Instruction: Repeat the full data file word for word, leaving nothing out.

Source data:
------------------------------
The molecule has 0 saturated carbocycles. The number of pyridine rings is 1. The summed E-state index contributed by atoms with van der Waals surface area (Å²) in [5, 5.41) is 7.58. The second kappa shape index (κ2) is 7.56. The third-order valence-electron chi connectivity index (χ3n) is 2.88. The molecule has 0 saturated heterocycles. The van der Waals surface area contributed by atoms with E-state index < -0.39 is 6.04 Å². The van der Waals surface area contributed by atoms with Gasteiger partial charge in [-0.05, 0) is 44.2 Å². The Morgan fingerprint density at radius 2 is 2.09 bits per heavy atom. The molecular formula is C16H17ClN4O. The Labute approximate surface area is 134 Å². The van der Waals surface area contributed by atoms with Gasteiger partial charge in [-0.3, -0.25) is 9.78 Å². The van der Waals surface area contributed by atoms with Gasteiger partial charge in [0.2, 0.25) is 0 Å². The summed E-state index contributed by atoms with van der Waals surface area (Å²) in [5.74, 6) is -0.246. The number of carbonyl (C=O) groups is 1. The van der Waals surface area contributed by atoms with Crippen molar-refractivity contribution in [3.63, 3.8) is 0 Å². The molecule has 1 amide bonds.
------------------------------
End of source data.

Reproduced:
The molecule has 0 saturated carbocycles. The number of pyridine rings is 1. The summed E-state index contributed by atoms with van der Waals surface area (Å²) in [5, 5.41) is 7.58. The second kappa shape index (κ2) is 7.56. The third-order valence-electron chi connectivity index (χ3n) is 2.88. The molecule has 0 saturated heterocycles. The van der Waals surface area contributed by atoms with E-state index < -0.39 is 6.04 Å². The van der Waals surface area contributed by atoms with Gasteiger partial charge in [-0.05, 0) is 44.2 Å². The Morgan fingerprint density at radius 2 is 2.09 bits per heavy atom. The molecular formula is C16H17ClN4O. The Labute approximate surface area is 134 Å². The van der Waals surface area contributed by atoms with Gasteiger partial charge in [-0.3, -0.25) is 9.78 Å². The van der Waals surface area contributed by atoms with Gasteiger partial charge in [0.2, 0.25) is 0 Å². The summed E-state index contributed by atoms with van der Waals surface area (Å²) in [5.74, 6) is -0.246. The number of carbonyl (C=O) groups is 1. The van der Waals surface area contributed by atoms with Crippen molar-refractivity contribution in [3.63, 3.8) is 0 Å². The molecule has 1 amide bonds.